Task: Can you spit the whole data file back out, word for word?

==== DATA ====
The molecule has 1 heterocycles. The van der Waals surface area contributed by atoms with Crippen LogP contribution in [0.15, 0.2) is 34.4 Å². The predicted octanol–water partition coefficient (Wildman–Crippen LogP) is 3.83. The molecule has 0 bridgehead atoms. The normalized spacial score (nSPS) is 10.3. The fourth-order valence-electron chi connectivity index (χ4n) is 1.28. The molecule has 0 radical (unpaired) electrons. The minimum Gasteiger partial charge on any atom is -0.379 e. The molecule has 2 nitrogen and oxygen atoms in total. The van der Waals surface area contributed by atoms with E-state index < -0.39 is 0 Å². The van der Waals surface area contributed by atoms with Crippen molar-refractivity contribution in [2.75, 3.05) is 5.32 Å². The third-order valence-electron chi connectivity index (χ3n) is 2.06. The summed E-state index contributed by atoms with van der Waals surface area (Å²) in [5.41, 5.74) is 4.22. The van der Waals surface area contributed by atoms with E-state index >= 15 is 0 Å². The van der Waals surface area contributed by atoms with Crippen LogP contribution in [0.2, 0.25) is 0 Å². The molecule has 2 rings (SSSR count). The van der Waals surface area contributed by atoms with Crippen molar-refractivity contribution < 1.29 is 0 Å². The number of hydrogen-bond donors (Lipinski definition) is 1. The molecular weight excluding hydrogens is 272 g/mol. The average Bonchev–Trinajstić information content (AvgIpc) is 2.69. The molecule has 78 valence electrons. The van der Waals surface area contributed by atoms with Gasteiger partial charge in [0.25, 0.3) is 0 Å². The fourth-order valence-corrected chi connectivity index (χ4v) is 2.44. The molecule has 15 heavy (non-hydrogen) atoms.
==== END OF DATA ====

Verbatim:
The molecule has 1 heterocycles. The van der Waals surface area contributed by atoms with Crippen LogP contribution in [0.15, 0.2) is 34.4 Å². The predicted octanol–water partition coefficient (Wildman–Crippen LogP) is 3.83. The molecule has 0 bridgehead atoms. The normalized spacial score (nSPS) is 10.3. The fourth-order valence-electron chi connectivity index (χ4n) is 1.28. The molecule has 0 radical (unpaired) electrons. The minimum Gasteiger partial charge on any atom is -0.379 e. The molecule has 2 nitrogen and oxygen atoms in total. The van der Waals surface area contributed by atoms with E-state index < -0.39 is 0 Å². The van der Waals surface area contributed by atoms with Crippen molar-refractivity contribution in [2.75, 3.05) is 5.32 Å². The third-order valence-electron chi connectivity index (χ3n) is 2.06. The summed E-state index contributed by atoms with van der Waals surface area (Å²) in [5.41, 5.74) is 4.22. The van der Waals surface area contributed by atoms with E-state index >= 15 is 0 Å². The van der Waals surface area contributed by atoms with Crippen LogP contribution in [0.2, 0.25) is 0 Å². The molecule has 2 rings (SSSR count). The van der Waals surface area contributed by atoms with Crippen molar-refractivity contribution < 1.29 is 0 Å². The number of hydrogen-bond donors (Lipinski definition) is 1. The molecular weight excluding hydrogens is 272 g/mol. The average Bonchev–Trinajstić information content (AvgIpc) is 2.69. The molecule has 78 valence electrons. The van der Waals surface area contributed by atoms with Gasteiger partial charge in [0.25, 0.3) is 0 Å². The fourth-order valence-corrected chi connectivity index (χ4v) is 2.44. The molecule has 15 heavy (non-hydrogen) atoms.